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House to require the Bell System to divest its equipment
manufacturing operations within three years and to interconnect with all other carriers. H.R. 13015, 95th Cong., 2d Sess.
1st Sess. (1979); H.R. 6121, 96th Cong., 1st Sess. (1979);
s. 611, 96th Cong., 1st Sess. (1979); s. 622, 96th Cong..
1st Sess. (1979); s. 2827, 96th Cong., 2d Sess. (1980).
example, H.R. 6121 was approved by the House Commerce Committee
in August 1979.
It would have required the Bell System to move
any research and manufacturing operations that supported
unregulated services or products to a separate subsidiary, and
would have prohibited Bell companies from providing any
information services that might compete with newspapers or
periodicals, such as "electronic" Yellow Pages.
In 1981, the Senate passed s. 898, which is the source
of several of the provisions of the Modification of Final
S. 898, 97th Cong., 1st Sess. (1981).
attempted to protect competing equipment manufacturers and
suppliers from abuse of the BOCs' bottleneck position by
ordering structural separation of the Bell System's research,
development and manufacturing operations and by imposing
restrictions on the Bell Companies. purchases of equipment from
its manufacturing affiliate.
S. 898 sought to protect
competing interexchange carriers by requiring the establishment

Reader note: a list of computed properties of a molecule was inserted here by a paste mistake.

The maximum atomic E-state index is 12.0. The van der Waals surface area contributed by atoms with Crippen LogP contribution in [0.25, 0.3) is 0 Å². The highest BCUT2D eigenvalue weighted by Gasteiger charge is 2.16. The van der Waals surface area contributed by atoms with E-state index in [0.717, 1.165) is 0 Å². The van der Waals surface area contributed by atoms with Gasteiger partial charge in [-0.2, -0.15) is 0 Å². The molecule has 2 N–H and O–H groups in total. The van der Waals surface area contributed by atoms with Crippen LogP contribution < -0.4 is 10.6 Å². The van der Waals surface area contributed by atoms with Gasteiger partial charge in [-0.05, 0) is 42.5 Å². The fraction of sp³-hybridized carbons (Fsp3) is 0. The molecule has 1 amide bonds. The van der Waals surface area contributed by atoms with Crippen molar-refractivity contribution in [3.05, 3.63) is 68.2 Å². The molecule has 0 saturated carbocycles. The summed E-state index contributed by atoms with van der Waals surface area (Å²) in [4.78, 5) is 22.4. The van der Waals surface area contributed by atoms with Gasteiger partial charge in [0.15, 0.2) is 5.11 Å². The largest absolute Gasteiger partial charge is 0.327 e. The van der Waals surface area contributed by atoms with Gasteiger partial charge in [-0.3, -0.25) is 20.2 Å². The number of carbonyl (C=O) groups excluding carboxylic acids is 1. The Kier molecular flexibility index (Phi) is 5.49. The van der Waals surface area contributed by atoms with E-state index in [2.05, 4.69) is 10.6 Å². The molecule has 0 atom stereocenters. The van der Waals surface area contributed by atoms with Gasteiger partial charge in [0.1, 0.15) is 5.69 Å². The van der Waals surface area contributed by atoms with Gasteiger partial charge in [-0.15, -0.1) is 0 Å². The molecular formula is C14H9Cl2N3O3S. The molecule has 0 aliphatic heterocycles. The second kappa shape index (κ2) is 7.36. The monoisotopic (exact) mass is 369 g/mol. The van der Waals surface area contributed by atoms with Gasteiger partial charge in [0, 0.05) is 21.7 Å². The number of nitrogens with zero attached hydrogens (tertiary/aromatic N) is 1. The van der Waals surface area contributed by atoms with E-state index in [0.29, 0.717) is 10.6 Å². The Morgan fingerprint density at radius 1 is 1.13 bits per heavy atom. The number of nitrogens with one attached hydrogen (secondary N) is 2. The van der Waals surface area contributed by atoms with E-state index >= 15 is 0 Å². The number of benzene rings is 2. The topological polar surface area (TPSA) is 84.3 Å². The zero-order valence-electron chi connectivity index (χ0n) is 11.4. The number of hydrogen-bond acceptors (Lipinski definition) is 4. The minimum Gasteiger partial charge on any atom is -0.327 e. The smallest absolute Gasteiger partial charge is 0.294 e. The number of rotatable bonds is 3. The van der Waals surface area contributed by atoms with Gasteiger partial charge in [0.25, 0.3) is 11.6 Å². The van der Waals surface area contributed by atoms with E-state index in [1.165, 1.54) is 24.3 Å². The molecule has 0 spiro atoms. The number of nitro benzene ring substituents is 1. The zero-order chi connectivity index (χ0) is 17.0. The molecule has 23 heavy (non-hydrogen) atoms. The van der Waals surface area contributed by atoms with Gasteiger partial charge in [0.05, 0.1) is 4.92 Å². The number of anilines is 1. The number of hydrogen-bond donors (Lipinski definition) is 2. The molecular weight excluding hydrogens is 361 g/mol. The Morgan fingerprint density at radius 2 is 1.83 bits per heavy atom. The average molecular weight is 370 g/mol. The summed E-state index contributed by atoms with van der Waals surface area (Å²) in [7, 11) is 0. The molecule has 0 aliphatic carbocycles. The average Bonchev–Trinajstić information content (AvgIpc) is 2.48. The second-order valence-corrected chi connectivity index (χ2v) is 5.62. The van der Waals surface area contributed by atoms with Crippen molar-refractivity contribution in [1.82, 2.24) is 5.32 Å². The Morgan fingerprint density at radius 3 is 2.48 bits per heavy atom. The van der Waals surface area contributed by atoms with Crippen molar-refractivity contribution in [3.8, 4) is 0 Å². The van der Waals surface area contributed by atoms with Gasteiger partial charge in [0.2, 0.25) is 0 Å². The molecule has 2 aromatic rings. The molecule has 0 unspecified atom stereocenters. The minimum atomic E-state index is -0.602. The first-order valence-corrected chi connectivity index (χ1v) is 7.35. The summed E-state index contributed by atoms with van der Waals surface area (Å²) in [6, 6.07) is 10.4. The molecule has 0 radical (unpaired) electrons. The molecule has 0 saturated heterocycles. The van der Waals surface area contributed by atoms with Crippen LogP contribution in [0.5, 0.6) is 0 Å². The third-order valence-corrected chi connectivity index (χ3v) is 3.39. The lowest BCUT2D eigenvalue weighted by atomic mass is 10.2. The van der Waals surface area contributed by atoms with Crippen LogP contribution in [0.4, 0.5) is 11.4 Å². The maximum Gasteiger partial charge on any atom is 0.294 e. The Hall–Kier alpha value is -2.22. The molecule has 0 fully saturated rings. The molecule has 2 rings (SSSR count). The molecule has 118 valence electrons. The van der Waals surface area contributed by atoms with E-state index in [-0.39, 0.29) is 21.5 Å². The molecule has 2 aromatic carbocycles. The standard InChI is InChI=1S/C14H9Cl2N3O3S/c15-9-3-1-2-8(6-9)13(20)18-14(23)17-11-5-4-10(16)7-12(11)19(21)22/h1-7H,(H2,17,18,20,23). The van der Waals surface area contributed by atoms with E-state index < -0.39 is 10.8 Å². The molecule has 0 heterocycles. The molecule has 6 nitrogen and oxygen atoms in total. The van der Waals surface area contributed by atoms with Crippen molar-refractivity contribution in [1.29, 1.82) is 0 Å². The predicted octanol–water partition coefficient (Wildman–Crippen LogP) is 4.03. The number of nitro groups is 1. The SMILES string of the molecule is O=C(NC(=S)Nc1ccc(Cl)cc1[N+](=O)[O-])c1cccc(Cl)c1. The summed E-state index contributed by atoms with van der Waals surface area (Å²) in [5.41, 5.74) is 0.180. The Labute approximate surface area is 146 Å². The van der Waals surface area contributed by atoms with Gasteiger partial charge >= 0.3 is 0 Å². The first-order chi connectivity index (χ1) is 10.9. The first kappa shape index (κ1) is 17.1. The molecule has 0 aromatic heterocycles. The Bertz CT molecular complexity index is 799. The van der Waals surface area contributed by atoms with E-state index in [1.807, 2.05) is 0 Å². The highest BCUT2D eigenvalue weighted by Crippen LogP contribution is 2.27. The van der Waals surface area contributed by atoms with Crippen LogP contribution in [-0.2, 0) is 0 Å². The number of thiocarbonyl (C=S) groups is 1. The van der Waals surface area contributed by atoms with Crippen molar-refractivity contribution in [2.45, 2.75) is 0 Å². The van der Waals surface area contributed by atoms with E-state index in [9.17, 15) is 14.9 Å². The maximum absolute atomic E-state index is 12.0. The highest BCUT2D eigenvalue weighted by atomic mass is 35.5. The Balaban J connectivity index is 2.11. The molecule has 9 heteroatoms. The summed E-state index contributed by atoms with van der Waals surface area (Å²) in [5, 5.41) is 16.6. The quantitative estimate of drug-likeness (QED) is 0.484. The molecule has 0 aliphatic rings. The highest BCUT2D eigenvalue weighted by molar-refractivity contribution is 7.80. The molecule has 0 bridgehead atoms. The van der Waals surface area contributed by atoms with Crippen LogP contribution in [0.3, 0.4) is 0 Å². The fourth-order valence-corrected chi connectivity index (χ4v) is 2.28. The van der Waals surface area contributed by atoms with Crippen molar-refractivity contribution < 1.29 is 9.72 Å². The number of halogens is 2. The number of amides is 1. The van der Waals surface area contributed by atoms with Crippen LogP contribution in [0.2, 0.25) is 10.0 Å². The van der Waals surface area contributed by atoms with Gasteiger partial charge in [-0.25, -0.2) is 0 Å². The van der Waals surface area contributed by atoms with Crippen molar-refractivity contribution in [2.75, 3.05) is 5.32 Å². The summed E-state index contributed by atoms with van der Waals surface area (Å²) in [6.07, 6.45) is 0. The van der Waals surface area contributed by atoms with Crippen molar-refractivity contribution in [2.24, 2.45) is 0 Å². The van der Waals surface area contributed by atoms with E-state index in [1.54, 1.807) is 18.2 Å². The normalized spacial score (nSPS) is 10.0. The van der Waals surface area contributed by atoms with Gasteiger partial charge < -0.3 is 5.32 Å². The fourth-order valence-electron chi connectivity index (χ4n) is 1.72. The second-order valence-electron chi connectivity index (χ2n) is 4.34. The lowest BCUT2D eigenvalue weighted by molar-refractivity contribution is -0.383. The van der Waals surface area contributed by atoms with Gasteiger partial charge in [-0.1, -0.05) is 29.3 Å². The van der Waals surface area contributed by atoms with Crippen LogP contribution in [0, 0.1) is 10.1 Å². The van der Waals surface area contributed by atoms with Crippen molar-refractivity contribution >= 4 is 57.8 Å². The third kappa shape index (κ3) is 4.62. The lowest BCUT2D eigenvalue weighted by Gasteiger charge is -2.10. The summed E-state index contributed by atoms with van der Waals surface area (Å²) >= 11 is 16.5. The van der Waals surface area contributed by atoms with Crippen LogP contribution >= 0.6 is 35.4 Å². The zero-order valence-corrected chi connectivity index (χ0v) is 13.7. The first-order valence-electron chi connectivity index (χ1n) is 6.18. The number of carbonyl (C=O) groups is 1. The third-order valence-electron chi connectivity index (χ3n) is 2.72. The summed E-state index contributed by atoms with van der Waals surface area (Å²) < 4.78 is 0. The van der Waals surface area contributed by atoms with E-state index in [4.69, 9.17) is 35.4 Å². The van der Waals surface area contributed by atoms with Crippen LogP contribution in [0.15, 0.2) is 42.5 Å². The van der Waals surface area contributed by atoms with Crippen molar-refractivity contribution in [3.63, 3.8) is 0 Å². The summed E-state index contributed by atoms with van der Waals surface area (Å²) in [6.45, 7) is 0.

of "exchange telecommunications areas" within the states, and
further establishing a timetable for the phase-in of "equal
exchange access" by the BOCS.
These interexchange and exchange
access provisions of s. 898 were later incorporated directly
into the Decree.
See Modification of Final Judgment,
Sections II(A), IV(G), and Appendix B, S A.
After s. 898 passed the Senate, legislation was
introduced in the House in November of 1981 (H.R. 5158,
97th Cong., 1st Sess. (1981)) that adopted radically different
solutions to the threats of competitive abuses by Bell exchange
The FCC pursued similar regulatory solutions. *
The Bell System thus was confronted not only with the
claims in United States v. AT&T and the private antitrust
suits, but also with a host of proposed and actual FCC
regulations and several legislative proposals.
sought to limit the Bell System's ability to abuse its
exchanges through such devices ranging from structural
requirements, to procurement quotas, to information flow rules, to interconnection standards, to pricing regulations.
See, e.ge, Amendment of Section 64.702 of the Commission's
As the District Court found in 1982, the resulting
uncertainty over industry structure and ground rules threatened
the entire industry and the legitimate interests of all its
See United States v. AT&T, 1982-2 Trade Cases
64,726 at 71,526 (D.D.C. 1982).
For while the regulatory,
legislative and antitrust initiatives were pending, the
industry participants had to wait, month after month, year
after year, to learn what the "rules" and industry structure
While they waited, industry participants often could
not move forward with new services and new investment, for fear
of having to backtrack when the new "rules" were determined.